PXED containers

When the DHCP server receives a request, the packet is parsed and identifying keys determine which containers, options, and addresses are extracted.

The example in PXED server configuration shows a subnet container. Its identifying key is the client's position in the network. If the client is from that network, then it falls into that container.

Each type of container uses a different option to identify a client:

  • The subnet container uses the giaddr field or the interface address of the receiving interface to determine which subnet the client came from.
  • The class container uses the value in option 77 (User Site Class Identifier).
  • The vendor uses the value in option 60 (Vendor Class Identifier).
  • The client container uses the option 61 (Client Identifier) for PXE clients and the chaddr field in the BOOTP packet for BOOTP clients.

Except for subnets, each container allows the specification of the value that it will match including regular expression matching.

There is also an implicit container, the global container. Options and modifiers in the global container apply to all containers unless overridden or denied. Most containers can be placed inside other containers implying a scope of visibility. Containers might or might not have address ranges associated with them. Subnets, by their nature, have ranges associated with them.

The basic rules for containers and subcontainers are as follows:

  • All containers are valid at the global level.
  • Subnets can never be placed inside other containers.
  • Restricted containers cannot have regular containers of the same type within them. (For example, a container with an option that only allows a class of Accounting cannot include a container with an option that allows all classes that start with the letter "a." This is illegal.)
  • Restricted client containers cannot have subcontainers.

Given the above rules, you can generate a hierarchy of containers that segment your options into groups for specific clients or sets of clients.

If a client matches multiple containers, how are options and addresses handed out? The DHCP server receives messages, it passes the request to the database (db_file in this case), and a container list is generated. The list is presented in order of depth and priority. Priority is defined as an implicit hierarchy in the containers. Strict containers are higher priority than regular containers. Clients, classes, vendors, and finally subnets are sorted, in that order, and within container type by depth. This generates a list ordered by most specific to least specific. For example:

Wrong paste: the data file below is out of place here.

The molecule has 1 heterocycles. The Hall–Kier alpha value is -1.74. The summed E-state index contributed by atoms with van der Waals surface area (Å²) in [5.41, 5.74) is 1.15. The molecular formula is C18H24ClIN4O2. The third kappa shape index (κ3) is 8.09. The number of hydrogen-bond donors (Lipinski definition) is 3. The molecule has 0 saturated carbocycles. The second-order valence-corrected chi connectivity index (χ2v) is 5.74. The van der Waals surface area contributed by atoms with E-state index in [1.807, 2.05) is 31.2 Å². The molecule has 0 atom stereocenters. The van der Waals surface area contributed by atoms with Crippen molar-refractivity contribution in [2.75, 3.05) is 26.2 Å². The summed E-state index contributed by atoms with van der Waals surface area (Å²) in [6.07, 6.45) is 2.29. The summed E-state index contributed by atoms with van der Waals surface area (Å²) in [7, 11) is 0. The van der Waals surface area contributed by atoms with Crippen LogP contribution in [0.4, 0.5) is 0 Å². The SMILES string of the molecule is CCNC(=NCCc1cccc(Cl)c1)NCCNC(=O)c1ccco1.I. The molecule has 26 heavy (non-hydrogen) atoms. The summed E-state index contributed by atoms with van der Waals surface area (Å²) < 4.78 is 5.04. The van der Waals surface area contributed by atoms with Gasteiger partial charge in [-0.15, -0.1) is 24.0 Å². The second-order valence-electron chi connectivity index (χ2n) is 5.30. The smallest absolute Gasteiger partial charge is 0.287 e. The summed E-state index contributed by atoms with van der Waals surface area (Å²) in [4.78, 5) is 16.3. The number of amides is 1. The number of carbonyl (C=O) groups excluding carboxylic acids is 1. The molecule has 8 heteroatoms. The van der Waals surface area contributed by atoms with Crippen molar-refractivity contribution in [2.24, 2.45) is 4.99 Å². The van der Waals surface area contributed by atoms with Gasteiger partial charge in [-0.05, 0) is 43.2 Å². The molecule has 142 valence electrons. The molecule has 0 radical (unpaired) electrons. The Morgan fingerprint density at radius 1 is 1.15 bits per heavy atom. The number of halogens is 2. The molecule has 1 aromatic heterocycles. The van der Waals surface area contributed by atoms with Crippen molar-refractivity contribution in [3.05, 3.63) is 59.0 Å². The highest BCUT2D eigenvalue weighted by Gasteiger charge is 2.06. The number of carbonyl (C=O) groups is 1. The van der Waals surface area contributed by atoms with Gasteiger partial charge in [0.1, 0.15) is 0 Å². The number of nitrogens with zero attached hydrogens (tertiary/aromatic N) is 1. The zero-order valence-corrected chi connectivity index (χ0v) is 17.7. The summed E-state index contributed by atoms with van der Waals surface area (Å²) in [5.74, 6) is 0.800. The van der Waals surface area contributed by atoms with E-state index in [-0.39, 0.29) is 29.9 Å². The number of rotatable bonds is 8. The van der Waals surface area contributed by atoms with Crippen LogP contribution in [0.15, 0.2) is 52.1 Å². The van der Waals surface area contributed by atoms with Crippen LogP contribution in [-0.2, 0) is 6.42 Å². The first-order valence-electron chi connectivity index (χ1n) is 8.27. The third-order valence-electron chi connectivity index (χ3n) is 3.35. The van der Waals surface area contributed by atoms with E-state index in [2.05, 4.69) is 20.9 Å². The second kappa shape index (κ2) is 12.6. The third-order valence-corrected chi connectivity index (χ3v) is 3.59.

Subnet 1
    --Class 1
    --Client 1
    Subnet 2
    --Class 1
    ----Vendor 1
    ----Client 1
    --Client 1

The above example shows two subnets, Subnet 1 and Subnet 2. There is one class name, Class 1, one vendor name, Vendor 1, and one client name, Client 1. Class 1 and Client 1 are defined in multiple places. Because they are in different containers, their names can be the same but values inside them can be different. If Client 1 sends a message to the DHCP server from Subnet 1 with Class 1 specified in its option list, the DHCP server would generate the following container path:

Subnet 1, Class 1, Client 1

The most specific container is listed last. To get an address, the list is examined in reverse hierarchy to find the first available address. Then, the list is examined in forward hierarchy to get the options. Options override previous values unless an option deny is present in the container. Also, since Class 1 and Client 1 are in Subnet 1, they are ordered according to the container priority. If the same client is in Subnet 2 and sends the same message, the container list generated is:

Subnet 2, Class 1, Client 1 (at the Subnet 2 level), Client 1 (at the Class 1 level)

Subnet 2 is listed first, then Class 1, then the Client 1 at the Subnet 2 level (because this client statement is only one level down in the hierarchy). The hierarchy implies that a client matching the first client statement is less specific than the client matching Client 1 of Class 1 within Subnet 2.

Priority selected by depth within the hierarchy is not superseded by the priority of the containers themselves. For example, if the same client issues the same message and specifies a vendor identifier, the container list is:

Subnet 2, Class 1, Vendor 1, Client 1 (at Subnet 2 level), Client 1 (at Class 1 level)

Container priority improves search performance because it follows a general concept that client containers are the most specific way to define one or more clients. The class container holds less specific addresses than a client container; vendor is even less specific; and subnet is the least specific.